Following a person into fantastical alternate worlds is a common trope for animated movies, from Monsters Inc. and Coco to Soul and Inside Out. Each of these has been received well and, in a way, Skydance Animation pulls from this Disney playbook for Luck. The first movie in a deal between Skydance and Apple TV+, Luck feels familiar, but it still portrays a unique and weirdly charming world for Sam Greenworld, its main character, to explore. While short on laugh-out-loud moments, Luck is charming and whimsical, with a voice cast that brings their distinct talents to the film.

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Luck follows Sam (Eva Noblezada), a girl who ages out of the foster system and is left to live her unlucky, but comfortable, life. About every possible problem imaginable manages to befall Sam, from getting injured on the job to locking herself in the bathroom with a broomstick. When Sam runs into a mysterious black cat one evening, that all changes. Sam finds a penny that grants her the luck of having a pretty normal life — until she flushes it down the toilet. When Sam finds out the black cat is actually named Bob (Simon Pegg), she follows the cat into the Land of Luck, a mysterious world populated by leprechauns, unicorns, dragons, and other mystical creatures.

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The voice cast, which also includes Jane Fonda, Whoopi Goldberg, Flula Borg, and Lil Rel Howery, imbues each of their characters with a distinct personality and, by keeping its cast relatively small, Luck ensures they each get their moment. Goldberg and Fonda are, of course, natural standouts as The Captain (a leprechaun) and Babe the Dragon (the head of the Land of Luck), respectively. Noblezada, in what is one of her first major roles, also does exceedingly well portraying Sam's wonder at the Land of Luck. She even gets to sing at one point, putting on a dance number to Madonna's "Lucky Star" as a slew of rabbits shimmies next to her.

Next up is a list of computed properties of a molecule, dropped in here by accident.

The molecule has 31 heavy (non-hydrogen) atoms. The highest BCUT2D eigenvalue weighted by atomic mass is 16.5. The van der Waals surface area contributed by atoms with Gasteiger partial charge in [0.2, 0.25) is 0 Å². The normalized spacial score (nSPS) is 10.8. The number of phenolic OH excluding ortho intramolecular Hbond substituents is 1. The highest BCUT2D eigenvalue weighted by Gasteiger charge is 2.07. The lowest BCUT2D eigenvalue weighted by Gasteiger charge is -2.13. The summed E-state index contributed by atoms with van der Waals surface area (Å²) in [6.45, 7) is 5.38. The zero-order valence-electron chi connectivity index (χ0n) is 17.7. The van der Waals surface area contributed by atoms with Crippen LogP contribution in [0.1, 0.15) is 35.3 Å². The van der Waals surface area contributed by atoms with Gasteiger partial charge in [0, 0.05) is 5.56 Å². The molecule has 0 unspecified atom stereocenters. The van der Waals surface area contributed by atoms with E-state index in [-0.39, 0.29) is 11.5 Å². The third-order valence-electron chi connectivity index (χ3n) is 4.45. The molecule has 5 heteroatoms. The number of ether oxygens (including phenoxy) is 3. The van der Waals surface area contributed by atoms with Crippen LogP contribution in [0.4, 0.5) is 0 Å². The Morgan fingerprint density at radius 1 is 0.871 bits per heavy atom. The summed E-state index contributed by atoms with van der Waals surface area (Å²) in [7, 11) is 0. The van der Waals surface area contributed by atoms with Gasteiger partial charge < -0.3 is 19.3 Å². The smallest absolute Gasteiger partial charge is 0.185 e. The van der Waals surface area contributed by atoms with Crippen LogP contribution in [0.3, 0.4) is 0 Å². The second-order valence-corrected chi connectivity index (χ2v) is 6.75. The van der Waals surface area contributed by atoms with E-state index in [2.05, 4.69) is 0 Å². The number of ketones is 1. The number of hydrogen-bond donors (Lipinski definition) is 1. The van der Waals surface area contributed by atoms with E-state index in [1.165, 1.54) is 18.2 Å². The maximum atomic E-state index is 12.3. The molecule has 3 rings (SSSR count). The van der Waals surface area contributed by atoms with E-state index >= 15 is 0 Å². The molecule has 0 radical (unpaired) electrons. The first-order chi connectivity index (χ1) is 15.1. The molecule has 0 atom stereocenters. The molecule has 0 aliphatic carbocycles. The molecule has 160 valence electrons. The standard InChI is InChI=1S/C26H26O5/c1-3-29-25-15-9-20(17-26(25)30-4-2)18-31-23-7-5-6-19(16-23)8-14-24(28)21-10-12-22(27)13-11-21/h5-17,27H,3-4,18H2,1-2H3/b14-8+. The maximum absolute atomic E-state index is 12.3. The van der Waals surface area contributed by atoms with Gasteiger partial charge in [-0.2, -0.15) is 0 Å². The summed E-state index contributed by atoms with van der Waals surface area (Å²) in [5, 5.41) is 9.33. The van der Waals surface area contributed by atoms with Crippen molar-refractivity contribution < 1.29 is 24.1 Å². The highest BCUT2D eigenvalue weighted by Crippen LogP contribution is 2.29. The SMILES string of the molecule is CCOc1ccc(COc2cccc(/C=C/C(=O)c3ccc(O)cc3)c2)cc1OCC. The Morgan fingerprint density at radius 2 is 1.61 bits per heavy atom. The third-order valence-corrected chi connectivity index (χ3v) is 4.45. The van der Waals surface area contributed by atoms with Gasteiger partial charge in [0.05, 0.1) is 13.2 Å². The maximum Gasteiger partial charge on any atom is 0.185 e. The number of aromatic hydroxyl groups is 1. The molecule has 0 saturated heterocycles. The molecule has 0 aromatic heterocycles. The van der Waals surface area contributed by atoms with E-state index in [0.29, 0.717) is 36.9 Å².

The Land of Luck (and its hilariously bureaucratic intricacies) is surely a sight to behold and, as new layers are revealed about the fantasy world, it becomes a worthy setting for the majority of the film. One detour into the basement section where bad luck is made provides for a sequence that is equal parts exciting and funny. Still, the movie is otherwise short on laughs, relying heavily on slapstick that is sure to get a giggle out of younger audiences, but may leave older viewers wanting.

With any computer-animated movie bound to draw comparisons to Pixar, Luck certainly will. The formula is apparent from the film's opening minutes (and an expectedly heartbreaking flashback), but it doesn't try to hide its indulgence. It's a formula that works and, in a time where nostalgia at the movies is at its peak, it becomes almost a comfort in its familiarity. Conversely, Luck's Irish motifs make the film feel like a holiday movie for St. Patrick's day in some ways, providing an idiosyncratic touch that is both charming and endearing. That individuality falls away as the conflict rises and gives way to an inevitable conclusion, tying everything neatly in a bow, but there's really no other way to do it.

Holding it all together is Pegg's sardonic black cat Bob and the relationship between him and Sam is about as charming as any relationship between an anthropomorphic animal and its human friend. The Land of Luck itself is also a sight to behold, combining creatures of mythology, futuristic tech, and plain fun as it sits in the clouds somewhere in the universe. Luck may not reinvent the wheel — at this point, what can? — but it does what films like this do best, bringing forth a message about family and perseverance with humor, heart, and a lot of magic.

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Luck is begins streaming on Apple TV+ on August 5. The film is 105 minutes long and is rated G.